Brigitte- I agree with you- socks don't count. But the fact is, as we progress with our knitting, tastes changes, we gain more skills- we need different things at different times. Guilt should not be part of the equation.
The good news is: FALL is coming! And the new knitting season is gearing up. I'm cranked already.

Pam said...

Too hot here to think; thank god for socks. I think life is too short to worry about justifying the choices you make in what you do. I feel my knitting is my art as well as my hobby and it deserves the best materials I can afford and the care I can give. I agree with Lorraine...there is no room for guilt. Enjoy the knitting moment and BTW, your work is beautiful.
Pam from CT
www.roddyspot.blogspot.com

Marina said...

Fair Isle, for me is like "home". I love the boringness of stocking stitch. The emerging pattern and the wonderful colours provide just enough excitement to break the monotony.

And just like life, it's nice to take a vacation from it and do an Aran, lace, miter square ;-), etc.

No guilt but I do appreciate it more when I get back to it.

Jewel said...

Brigitte - there's nothing wrong with knowing what you like and don't like. Regading the heat, I feel for ya. So, stay cool, chickie!

Carrie K said...

Well, I'm a Leo and I'm constantly starting, abandoning and finishing up projects.

Sometimes I just like to have something new to knit, just to try it out, even if I'm pretty sure it's not going anywhere but the Frog Pond.

What the heck. Nothing wrong with going outside your comfort zone (or Like Best zone) and then coming back to it.

Dipsy said...

I agree with everything you wrote but for one thing: Socks DO count. There's a lot of them out there with patterns that ask for quite some concentration - plus they are projects just like everything else, just like a sweater or a cardi or whatever, perhaps done in way less time, but projects nonetheless - something that we have to draw our attention to, that we make mistakes with, that we go through and in the end have a finished project that we have every right to be proud of.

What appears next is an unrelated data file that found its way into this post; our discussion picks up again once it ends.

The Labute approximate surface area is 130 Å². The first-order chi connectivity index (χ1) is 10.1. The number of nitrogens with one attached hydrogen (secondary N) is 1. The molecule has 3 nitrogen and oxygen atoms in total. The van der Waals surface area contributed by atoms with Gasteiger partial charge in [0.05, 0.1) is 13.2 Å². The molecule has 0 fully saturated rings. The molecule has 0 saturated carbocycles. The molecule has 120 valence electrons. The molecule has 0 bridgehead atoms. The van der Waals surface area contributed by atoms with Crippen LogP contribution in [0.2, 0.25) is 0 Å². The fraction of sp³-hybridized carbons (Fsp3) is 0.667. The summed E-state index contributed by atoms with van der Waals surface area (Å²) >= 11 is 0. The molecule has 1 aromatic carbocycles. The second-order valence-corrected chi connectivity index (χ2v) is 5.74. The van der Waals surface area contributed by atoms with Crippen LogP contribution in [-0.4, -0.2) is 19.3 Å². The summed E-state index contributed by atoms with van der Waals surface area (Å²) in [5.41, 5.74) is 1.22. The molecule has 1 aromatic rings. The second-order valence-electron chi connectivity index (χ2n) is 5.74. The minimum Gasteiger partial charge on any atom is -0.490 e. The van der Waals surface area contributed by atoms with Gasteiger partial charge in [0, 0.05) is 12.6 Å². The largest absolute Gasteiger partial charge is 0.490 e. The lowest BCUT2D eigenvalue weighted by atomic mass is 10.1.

Apart from that, the thoughts that go through your head these days seem to be in close connection to the progress you made in your knitting. The work you do is by far not something simple and easily done, in the contrary, your projects seem to get harder and more complicated each time. That's the learning progress we knitters seem to go through, at least some of us - with attempting harder patterns and managing to make them look good, our self confidence towards our ability grows and patterns that we would never have dared to tackle suddenly become a challenge. This is growth, personal growth - and that kind of growth is always connected with guilt. It shouldn't be, but it is all the time, in every aspect of our lives.
Plus, something that I learned the hard way: Do never attempt to justify what you're doing - in normal life as well as in knitting life. Do what you feel like doing and feel happy and content with it - it'll make life so much more easier!

Marji said...

as in everything in life, you have to make choices and narrow the field of possibilities or nothing ever gets done and you are starting down endless pathways never to get far on any. I think it's great that you've determined your focus and can let the rest go.

Wendy said...

I too love the traditional knitting best. To me, knitting a fair isle is like reading Jane Austen. Knitting a plain sock is like reading a trashy detective story. Both have their place in my repetoire. :-)

Cynthia said...

I love traditional knitting, although I realize every kind of knitting has its place. (Ok, maybe the world doesn't need too many more novelty-yarn scarves knit on huge needles.)

Having said that, it is fun to break out occasionally and try something completely off the wall - even if you don't intend to finish it. It sometimes gives those creative urges a jolt to do something different.

Chris said...

I think you're lucky to know what you like and to be good at it. :)

Anne said...

Hi Brigitte -- you never have to justify yourself to anyone else -- you may need to rationalize to yourself -- that's ok. I went through the phases myself -- got rid of a lot of yarn that I just had to have (at the time), but as Dipsy pointed out, as my confidence grew, my projects changed. I still like mindless knitting sometimes -- but I have focussed on the kind of knitting that makes me happiest -- life is too short!